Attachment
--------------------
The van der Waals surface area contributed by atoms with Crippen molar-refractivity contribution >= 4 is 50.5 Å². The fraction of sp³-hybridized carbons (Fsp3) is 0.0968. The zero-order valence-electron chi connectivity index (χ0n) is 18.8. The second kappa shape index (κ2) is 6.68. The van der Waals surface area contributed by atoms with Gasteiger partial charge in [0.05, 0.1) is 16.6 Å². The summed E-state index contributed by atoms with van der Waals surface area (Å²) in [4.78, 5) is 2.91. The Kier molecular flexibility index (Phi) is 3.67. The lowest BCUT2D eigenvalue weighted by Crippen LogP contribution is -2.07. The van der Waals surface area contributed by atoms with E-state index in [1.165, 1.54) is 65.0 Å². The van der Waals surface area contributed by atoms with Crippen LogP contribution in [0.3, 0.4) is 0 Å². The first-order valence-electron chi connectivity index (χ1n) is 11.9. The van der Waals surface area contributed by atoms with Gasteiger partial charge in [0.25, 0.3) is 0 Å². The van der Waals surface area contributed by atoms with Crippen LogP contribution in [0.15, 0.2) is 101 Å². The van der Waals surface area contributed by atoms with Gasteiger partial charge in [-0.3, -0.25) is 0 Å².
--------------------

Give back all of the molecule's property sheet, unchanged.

The van der Waals surface area contributed by atoms with Crippen molar-refractivity contribution >= 4 is 50.5 Å². The fraction of sp³-hybridized carbons (Fsp3) is 0.0968. The zero-order valence-electron chi connectivity index (χ0n) is 18.8. The second kappa shape index (κ2) is 6.68. The van der Waals surface area contributed by atoms with Gasteiger partial charge in [0.05, 0.1) is 16.6 Å². The summed E-state index contributed by atoms with van der Waals surface area (Å²) in [4.78, 5) is 2.91. The Kier molecular flexibility index (Phi) is 3.67. The lowest BCUT2D eigenvalue weighted by Crippen LogP contribution is -2.07. The van der Waals surface area contributed by atoms with E-state index in [1.165, 1.54) is 65.0 Å². The van der Waals surface area contributed by atoms with Crippen LogP contribution in [0.3, 0.4) is 0 Å². The first-order valence-electron chi connectivity index (χ1n) is 11.9. The van der Waals surface area contributed by atoms with Gasteiger partial charge in [0.25, 0.3) is 0 Å². The van der Waals surface area contributed by atoms with Crippen LogP contribution in [0.15, 0.2) is 101 Å². The van der Waals surface area contributed by atoms with Gasteiger partial charge in [-0.3, -0.25) is 0 Å².